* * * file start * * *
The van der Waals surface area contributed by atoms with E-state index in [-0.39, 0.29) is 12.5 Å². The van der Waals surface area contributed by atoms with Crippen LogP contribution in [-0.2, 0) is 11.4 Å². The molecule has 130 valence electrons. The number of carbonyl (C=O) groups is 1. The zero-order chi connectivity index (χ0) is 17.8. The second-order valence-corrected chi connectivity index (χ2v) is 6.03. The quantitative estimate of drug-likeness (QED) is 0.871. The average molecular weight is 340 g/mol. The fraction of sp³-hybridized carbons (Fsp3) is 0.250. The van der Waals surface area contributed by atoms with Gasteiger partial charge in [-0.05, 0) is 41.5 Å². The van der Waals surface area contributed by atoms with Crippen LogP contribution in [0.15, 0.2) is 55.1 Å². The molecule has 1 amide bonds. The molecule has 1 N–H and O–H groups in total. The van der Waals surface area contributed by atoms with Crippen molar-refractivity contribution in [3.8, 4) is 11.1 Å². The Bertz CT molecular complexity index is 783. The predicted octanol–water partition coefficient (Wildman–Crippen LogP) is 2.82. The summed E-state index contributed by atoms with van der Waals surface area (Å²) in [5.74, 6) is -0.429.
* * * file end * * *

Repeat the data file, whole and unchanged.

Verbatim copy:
The van der Waals surface area contributed by atoms with E-state index in [-0.39, 0.29) is 12.5 Å². The van der Waals surface area contributed by atoms with Crippen LogP contribution in [-0.2, 0) is 11.4 Å². The molecule has 130 valence electrons. The number of carbonyl (C=O) groups is 1. The zero-order chi connectivity index (χ0) is 17.8. The second-order valence-corrected chi connectivity index (χ2v) is 6.03. The quantitative estimate of drug-likeness (QED) is 0.871. The average molecular weight is 340 g/mol. The fraction of sp³-hybridized carbons (Fsp3) is 0.250. The van der Waals surface area contributed by atoms with Gasteiger partial charge in [-0.05, 0) is 41.5 Å². The van der Waals surface area contributed by atoms with Crippen LogP contribution in [0.15, 0.2) is 55.1 Å². The molecule has 1 amide bonds. The molecule has 1 N–H and O–H groups in total. The van der Waals surface area contributed by atoms with Crippen molar-refractivity contribution in [3.8, 4) is 11.1 Å². The Bertz CT molecular complexity index is 783. The predicted octanol–water partition coefficient (Wildman–Crippen LogP) is 2.82. The summed E-state index contributed by atoms with van der Waals surface area (Å²) in [5.74, 6) is -0.429.